System Administration Guide: Network Services

ProcedureHow to Create the Instructions for Calling a Peer

Before the dial-out machine can initiate a PPP link, you must collect information about the dial-in server that is to become the peer. Then, you use this information to create the chat script, which describes the actual conversation between the dial-out machine and the peer.

  1. Determine the speed at which the dial-out machine's modem needs to run.

    For more information, see Configuring Modem Speed for a Dial-up Link.

  2. Obtain the following information from the dial-in server's site.

    • Server's telephone number

    • Authentication protocol that is used, if appropriate

    • Login sequence that is required by the peer for the chat script

  3. Obtain the names and IP addresses of name servers at the dial-in server's site.

  4. In a chat script, provide instructions for initiating calls to the particular peer.

    For example, you might create the following chat script, /etc/ppp/mychat, to call the dial-in server myserver.

    SAY "Calling the peer\n"
            TIMEOUT 10
            ABORT BUSY
            ABORT 'NO CARRIER'
            ABORT ERROR
            REPORT CONNECT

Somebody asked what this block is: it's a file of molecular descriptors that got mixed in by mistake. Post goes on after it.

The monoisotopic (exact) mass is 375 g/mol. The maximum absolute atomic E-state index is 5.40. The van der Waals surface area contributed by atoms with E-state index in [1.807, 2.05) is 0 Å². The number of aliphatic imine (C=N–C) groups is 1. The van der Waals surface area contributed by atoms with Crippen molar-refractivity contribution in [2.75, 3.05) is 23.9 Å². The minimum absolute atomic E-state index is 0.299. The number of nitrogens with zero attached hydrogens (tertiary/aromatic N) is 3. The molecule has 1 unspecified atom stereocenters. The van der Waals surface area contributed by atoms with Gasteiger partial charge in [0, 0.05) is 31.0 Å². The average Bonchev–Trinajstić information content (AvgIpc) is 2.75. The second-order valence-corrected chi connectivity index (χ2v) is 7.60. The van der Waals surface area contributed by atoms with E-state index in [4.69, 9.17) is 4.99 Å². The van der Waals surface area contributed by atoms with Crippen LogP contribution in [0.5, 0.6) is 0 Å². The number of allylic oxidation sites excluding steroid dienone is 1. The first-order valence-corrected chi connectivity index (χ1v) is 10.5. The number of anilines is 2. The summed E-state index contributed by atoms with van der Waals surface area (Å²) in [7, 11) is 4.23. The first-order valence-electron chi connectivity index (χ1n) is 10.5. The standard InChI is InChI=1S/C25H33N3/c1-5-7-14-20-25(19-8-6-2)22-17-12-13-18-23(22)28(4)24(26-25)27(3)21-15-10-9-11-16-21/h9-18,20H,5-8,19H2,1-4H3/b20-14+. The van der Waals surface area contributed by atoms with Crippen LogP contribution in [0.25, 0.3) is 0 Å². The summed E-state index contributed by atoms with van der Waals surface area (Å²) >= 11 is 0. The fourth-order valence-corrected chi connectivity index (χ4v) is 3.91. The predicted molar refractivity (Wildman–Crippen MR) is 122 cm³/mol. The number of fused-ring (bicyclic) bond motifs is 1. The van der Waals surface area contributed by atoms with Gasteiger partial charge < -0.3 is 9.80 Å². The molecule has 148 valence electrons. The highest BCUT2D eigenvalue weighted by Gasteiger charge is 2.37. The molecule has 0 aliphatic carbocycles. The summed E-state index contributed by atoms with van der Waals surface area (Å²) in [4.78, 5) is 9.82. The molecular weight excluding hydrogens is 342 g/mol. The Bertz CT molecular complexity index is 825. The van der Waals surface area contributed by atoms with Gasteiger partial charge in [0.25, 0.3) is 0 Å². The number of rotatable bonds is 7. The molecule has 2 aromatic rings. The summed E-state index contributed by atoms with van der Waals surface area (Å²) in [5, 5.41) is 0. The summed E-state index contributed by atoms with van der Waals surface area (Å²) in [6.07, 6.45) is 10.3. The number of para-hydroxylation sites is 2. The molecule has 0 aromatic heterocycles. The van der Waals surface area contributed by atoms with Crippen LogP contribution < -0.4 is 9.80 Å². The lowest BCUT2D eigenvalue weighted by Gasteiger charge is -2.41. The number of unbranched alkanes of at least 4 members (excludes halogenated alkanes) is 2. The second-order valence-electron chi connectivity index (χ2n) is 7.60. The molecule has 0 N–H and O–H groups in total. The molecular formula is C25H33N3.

"" AT&F1&M5S2=255
            TIMEOUT 60
            OK ATDT1-123-555-1234 
            CONNECT \c
            SAY "Connected; logging in.\n"
            TIMEOUT 5
            ogin:--ogin: pppuser
            TIMEOUT 20
            ABORT 'ogin incorrect'
            ssword: \qmypassword
            "% " \c
            SAY "Logged in.  Starting PPP on peer system.\n" 
            ABORT 'not found'
            "" "exec pppd"
            ~ \c

    The script contains instructions for calling a Solaris dial-in server that requires a login sequence. For a description of each instruction, refer to Basic Chat Script Enhanced for a UNIX-Style Login. For complete details about creating a chat script, read the section Defining the Conversation on the Dial-up Link.

    Note –

    You do not invoke the chat script directly. Rather, you use the file name of the chat script as an argument to the chat command, which invokes the script.

    If a peer runs Solaris or a similar operating system, consider using the previous chat script as a template for your dial-out machines.